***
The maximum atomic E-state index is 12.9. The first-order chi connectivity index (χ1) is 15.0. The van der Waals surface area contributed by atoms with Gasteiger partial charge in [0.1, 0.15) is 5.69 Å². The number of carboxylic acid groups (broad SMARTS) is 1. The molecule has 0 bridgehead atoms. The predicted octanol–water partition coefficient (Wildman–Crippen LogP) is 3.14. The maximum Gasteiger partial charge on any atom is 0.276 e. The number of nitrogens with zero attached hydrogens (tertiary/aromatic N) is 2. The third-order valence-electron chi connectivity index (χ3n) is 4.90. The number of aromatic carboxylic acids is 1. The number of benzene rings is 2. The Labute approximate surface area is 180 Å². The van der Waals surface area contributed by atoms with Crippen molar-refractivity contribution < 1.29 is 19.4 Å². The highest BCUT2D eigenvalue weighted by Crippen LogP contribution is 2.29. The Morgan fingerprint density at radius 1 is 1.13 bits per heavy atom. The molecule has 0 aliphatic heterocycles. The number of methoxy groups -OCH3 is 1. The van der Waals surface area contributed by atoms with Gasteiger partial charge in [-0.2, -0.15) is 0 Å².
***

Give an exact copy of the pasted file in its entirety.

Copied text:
The maximum atomic E-state index is 12.9. The first-order chi connectivity index (χ1) is 15.0. The van der Waals surface area contributed by atoms with Gasteiger partial charge in [0.1, 0.15) is 5.69 Å². The number of carboxylic acid groups (broad SMARTS) is 1. The molecule has 0 bridgehead atoms. The predicted octanol–water partition coefficient (Wildman–Crippen LogP) is 3.14. The maximum Gasteiger partial charge on any atom is 0.276 e. The number of nitrogens with zero attached hydrogens (tertiary/aromatic N) is 2. The third-order valence-electron chi connectivity index (χ3n) is 4.90. The number of aromatic carboxylic acids is 1. The number of benzene rings is 2. The Labute approximate surface area is 180 Å². The van der Waals surface area contributed by atoms with Crippen molar-refractivity contribution < 1.29 is 19.4 Å². The highest BCUT2D eigenvalue weighted by Crippen LogP contribution is 2.29. The Morgan fingerprint density at radius 1 is 1.13 bits per heavy atom. The molecule has 0 aliphatic heterocycles. The number of methoxy groups -OCH3 is 1. The van der Waals surface area contributed by atoms with Gasteiger partial charge in [-0.2, -0.15) is 0 Å².